First-generation and first-time international students are a key part of the overseas education segment. Those who are planning to study abroad but whose parents do not have a four-year college degree and students who are first in their families to go abroad for higher education fall in these categories.
Recent studies have suggested that they are at the forefront of the coming wave of global student mobility and their needs must be addressed.
At A Glance
- As per market estimates, almost 50% of students in higher education institutions in destinations such as the US, the UK, Canada and Australia are first generation students
- Data from OECD suggests in 2019, 6.1 million tertiary students worldwide travelled overseas for higher education, more than twice the number in 2007
- International tertiary students increased by 5.5% annually between 1998 and 2019 on average
Challenges For First Gen Students
With previous uncertainties and challenges of the post-pandemic era such as a decrease in enrolments and smaller budgets, universities are now reinventing ways to attract more students, which includes first-gen and first-time international students. According to the US-based Center For First Generation Student Success, with COVID-19 impacting the enrollment gains made by first-generation students, it is important to understand the barriers to studying abroad for such students. “Apprehensions of navigating a new country, especially in case of their family not having travelled earlier, use of financial resources, family concerns, students being unaware of how study abroad would affect them intellectually, culturally, and socially, are some of the challenges,” notes the Center.
Universities abroad are making efforts to address these issues at different levels. For instance, some universities in the US (which are also members of the National Association of Student Personnel Administrators) work towards facilitating the onboarding and overall experience of first gen students as they pursue their higher education.
Universities in the UK too, are working towards making the transition smoother for first-time and first gen international students. The Higher Education Policy Institute had recommended in 2020 that universities adopt initiatives such as a first-year tuition fee waiver for such students, among other things.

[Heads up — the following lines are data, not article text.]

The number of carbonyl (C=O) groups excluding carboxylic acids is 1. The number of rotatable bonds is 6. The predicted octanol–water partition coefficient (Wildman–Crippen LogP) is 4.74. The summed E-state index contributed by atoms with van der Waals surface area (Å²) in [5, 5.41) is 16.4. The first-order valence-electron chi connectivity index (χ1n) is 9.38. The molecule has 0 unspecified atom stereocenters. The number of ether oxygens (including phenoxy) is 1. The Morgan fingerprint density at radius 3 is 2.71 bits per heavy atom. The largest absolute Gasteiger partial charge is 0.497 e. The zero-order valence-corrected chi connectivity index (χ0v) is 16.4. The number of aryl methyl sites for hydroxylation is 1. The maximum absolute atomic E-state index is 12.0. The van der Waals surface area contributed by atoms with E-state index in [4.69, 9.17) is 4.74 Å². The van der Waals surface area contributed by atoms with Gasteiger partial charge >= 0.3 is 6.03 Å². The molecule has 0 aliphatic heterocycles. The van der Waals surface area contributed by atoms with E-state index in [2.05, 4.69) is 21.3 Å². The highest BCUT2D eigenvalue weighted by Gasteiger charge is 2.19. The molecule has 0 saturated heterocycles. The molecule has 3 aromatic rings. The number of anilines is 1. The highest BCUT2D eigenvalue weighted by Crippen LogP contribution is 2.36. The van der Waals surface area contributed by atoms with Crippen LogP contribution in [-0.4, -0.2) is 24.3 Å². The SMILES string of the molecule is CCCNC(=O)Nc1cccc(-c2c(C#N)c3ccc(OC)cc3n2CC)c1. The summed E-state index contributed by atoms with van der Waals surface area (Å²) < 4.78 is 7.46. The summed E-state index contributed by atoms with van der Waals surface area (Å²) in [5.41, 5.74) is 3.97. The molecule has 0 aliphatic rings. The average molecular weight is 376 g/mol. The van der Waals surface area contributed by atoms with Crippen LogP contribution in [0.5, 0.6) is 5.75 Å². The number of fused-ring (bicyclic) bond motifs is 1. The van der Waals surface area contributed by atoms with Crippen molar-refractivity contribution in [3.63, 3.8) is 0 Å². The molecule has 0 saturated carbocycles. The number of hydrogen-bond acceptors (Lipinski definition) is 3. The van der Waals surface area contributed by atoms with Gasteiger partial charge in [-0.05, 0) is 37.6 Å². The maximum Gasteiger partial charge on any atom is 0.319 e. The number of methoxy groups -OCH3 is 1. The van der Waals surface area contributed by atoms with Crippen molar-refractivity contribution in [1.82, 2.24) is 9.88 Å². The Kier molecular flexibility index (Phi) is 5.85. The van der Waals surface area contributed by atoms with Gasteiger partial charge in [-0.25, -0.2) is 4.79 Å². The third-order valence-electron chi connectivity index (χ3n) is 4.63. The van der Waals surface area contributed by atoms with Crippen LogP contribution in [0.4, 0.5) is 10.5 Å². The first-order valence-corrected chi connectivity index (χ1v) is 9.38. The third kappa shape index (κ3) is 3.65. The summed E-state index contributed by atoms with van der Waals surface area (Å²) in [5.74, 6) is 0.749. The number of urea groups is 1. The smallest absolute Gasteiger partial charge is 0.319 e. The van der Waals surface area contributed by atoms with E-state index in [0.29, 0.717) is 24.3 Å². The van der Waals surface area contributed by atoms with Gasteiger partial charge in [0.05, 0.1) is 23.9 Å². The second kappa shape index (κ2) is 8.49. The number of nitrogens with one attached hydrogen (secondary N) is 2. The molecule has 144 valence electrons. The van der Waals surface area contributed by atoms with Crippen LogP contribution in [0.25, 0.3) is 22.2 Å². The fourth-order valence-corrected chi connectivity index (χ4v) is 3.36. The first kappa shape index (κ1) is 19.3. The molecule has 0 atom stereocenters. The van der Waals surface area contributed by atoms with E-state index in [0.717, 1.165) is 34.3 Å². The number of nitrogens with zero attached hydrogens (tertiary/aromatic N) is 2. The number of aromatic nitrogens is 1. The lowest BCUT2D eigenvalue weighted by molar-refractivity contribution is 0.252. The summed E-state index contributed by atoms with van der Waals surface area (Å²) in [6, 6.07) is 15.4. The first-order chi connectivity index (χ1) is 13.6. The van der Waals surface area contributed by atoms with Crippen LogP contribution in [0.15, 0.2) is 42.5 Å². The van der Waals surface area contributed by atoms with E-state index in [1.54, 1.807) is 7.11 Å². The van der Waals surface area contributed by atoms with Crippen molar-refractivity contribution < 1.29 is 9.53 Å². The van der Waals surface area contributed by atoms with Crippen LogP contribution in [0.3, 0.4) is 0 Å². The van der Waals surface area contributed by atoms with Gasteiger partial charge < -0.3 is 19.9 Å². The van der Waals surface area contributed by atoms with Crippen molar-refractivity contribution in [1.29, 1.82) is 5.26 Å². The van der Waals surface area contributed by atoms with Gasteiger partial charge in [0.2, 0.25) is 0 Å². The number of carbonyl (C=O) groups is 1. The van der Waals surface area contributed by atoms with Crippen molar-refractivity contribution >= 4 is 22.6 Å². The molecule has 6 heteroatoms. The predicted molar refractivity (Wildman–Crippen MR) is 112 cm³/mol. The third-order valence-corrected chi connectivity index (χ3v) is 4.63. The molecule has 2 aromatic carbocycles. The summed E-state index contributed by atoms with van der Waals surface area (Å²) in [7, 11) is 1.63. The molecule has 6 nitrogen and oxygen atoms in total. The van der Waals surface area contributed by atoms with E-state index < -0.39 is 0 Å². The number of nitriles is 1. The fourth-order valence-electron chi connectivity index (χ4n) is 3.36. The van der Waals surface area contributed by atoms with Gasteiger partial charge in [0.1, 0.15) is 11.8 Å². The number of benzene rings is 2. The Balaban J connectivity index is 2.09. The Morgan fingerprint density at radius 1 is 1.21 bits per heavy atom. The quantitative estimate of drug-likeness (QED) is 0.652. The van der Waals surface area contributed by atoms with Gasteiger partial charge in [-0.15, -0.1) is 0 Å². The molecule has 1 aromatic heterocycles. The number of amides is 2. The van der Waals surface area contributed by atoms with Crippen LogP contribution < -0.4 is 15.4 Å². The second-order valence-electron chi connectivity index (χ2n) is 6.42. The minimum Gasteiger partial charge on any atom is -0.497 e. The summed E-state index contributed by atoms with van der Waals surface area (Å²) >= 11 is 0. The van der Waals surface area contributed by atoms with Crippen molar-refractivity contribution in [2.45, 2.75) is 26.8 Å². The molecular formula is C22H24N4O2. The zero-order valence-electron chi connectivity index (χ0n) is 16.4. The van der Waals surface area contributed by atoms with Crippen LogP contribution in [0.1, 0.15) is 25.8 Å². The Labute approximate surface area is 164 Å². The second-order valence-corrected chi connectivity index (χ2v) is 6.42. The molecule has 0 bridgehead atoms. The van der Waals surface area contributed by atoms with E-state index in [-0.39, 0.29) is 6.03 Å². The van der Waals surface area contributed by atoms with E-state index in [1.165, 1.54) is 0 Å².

Explaining the challenges faced by such students, Kashyap Matani, co-founder, Yocket, says, choosing the right program at a suitable university is most challenging with more than 3,000 international universities offering over 150,000 programs. “Most students would have heard of very few popular names like Harvard, Stanford or Oxford university - and not all get through these. When you’re exploring universities and all of them are new, it becomes very difficult to know which ones are better than the other,” he says.
Moreover, international universities don’t have a cut-off mark system like India. They consider the complete profile of a candidate. “So along with identifying the university, it’s also very hard to know which one you’ll be able to get into. Choice of program and university plays the most important part in deciding your future job and career. All these factors combined make it very challenging for first-time students,” he adds.
Growing Student Flows
As per the Organization For Economic Cooperation and Development (OECD) data on internationalisation, global student mobility has been expanding regularly in the past two decades. In 2019, 6.1 million tertiary students worldwide travelled overseas for higher education, more than twice the number in 2007.
International tertiary students increased by 5.5% annually between 1998 and 2019 on average. “Despite OECD countries welcoming a majority of international students, the number of foreign students enrolled in non-OECD countries has been growing quicker. This has grown by 7% per year on average, compared to 4.9% for international students in OECD countries. In 2019, foreign students enrolled in non-OECD countries represented about 31% of the global pool of internationally mobile students, compared to 23% in 1998,” suggests data.
Besides India and China, a lot of first-generation international students also come from Hong Kong, Vietnam, and Mexico, and other nations.
The changing dynamics and demographics of international education, especially post pandemic, and the socio-economic opportunities for first time students will lead to more such students going abroad, say experts. “The number of students going abroad from India has been steadily increasing except for a dip due to the pandemic. Students from the burgeoning middle-income group have had many success stories when it comes to overseas education. The major aspects that attract first-time or first gen students abroad are quality of education, opportunity to gain international exposure and get a broader perspective, high-paying job opportunities and better lifestyle and careers,” says Matani.
What First-Time Students Must Know
The first step should be to shortlist your area of interest and the program you want to study. It is important to have one or at the most two programs in mind before starting to explore universities. Giving examples of tools used by his company, Matani says, “Tools like Yocket College Finder to find universities matching your profile are helpful. Using Yocket Connect to see the kind of profiles that have got admits in your choice of program, and Yocket Admit Predicto to check which other universities did these students apply to will help you figure out which university offers the right program curriculum that interests you and whether you’re likely to get in.”
With proactive measures and support services in place by universities and counsellors in major inbound and outbound destinations, first-generation and first-time university students can expect to have a smoother overseas education experience.